Two years ago, as I started my fellowship, I excitedly returned to the CRC in the new role of teacher; I hoped to guide and motivate my students in the same way my clinic supervisors educated and inspired me. Little did I know that my second stint in the CRC would ignite a new passion - a passion for teaching that continues to surprise and motivate me each day. The CRC has an ambitious caseload, one that many seasoned attorneys find daunting and that seems overwhelming to students. Despite the intimidating nature of the casework, CRC faculty push student attorneys to own their cases by carefully considering the legal and non-legal consequences to the client of every decision the students are required to make. I find myself consistently revitalized by supervision sessions where my students thoughtfully and vulnerably grapple with complex questions of law, strategic choices in litigation, and the emotional toll that accompanies representing prisoners experiencing discrimination and abuse. As I push my students to find new and creative ways to challenge the injustices faced by their clients, I am grateful for the small role I play educating new lawyers about the tools and methods available as they search for justice.
Criminal Defense Clinic Clinical Fellow Rachel Moran
“Why should I be passionate? Because things could be different, they could be . . . better.” Zygmunt Bauman
Before I joined the University of Denver Criminal Defense Clinic, I spent most of my career as a public defender in Chicago, defending people accused or convicted of serious felonies. It is easy to spot injustice in that job—a police department with an ugly history of racism, overworked attorneys who turn insufficient attention to each case, and sentencing practices that dehumanize clients and destroy families—but challenging to effect change. Experienced attorneys too often find themselves inured to the criminal system’s dysfunction, rather than striving to create a new culture.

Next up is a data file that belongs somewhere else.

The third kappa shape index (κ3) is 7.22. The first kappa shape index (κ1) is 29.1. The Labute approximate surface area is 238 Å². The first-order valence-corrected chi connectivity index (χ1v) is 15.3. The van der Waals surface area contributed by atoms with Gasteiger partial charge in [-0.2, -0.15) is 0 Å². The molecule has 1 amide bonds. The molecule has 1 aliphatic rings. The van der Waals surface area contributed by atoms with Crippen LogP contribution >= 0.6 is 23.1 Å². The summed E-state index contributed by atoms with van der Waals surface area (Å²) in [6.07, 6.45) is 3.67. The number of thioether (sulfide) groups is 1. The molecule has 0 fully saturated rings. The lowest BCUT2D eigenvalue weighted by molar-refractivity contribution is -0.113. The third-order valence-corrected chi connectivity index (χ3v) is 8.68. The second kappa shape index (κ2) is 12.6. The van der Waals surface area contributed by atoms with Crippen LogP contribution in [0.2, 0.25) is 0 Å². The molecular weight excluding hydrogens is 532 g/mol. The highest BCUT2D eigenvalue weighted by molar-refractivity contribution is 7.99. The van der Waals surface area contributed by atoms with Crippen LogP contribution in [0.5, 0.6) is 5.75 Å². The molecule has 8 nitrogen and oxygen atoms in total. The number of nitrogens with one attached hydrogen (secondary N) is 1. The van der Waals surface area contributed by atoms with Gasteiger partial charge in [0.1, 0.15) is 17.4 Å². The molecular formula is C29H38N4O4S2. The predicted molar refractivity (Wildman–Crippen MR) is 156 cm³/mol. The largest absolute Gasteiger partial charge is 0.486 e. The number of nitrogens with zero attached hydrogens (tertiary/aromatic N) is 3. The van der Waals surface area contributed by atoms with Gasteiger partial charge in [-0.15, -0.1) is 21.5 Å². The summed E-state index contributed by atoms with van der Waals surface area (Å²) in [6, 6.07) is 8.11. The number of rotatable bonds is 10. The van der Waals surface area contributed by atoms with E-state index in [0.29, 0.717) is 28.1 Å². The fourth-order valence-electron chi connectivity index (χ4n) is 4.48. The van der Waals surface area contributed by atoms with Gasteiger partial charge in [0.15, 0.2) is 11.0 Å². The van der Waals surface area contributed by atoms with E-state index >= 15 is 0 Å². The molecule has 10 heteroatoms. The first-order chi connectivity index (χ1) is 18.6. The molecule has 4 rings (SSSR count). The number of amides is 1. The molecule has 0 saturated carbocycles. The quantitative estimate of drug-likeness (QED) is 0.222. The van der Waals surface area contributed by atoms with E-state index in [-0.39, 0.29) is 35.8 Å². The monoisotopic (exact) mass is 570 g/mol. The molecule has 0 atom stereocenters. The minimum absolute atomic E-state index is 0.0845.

Misdemeanor and municipal courts have their own brand of injustice, manifesting itself in the homeless clients facing months in jail for stealing a single pair of socks, or defendants denied counsel because they fall barely outside the income eligibility standards for public defenders. One of the most invigorating aspects of clinical teaching is the opportunity to work with law students who bring fresh outlooks and creativity to indigent defense practice, and who take seemingly minor cases very seriously. Rather than resign themselves to our flawed system of justice, my students challenge it. They file motions demanding the internal affairs records of police officers who arrest our clients, or challenging the constitutionality of the statutes under which our clients are prosecuted, not because they necessarily will win those motions, but because they should. When my students ask what “typically” happens in court, I ask them what their clients want to see happen, and encourage them to pursue what is right rather than what is normal. As an educator, I get to play a small role in helping the next generation of lawyers awaken to injustice, and reflect on their own responsibilities in effecting change.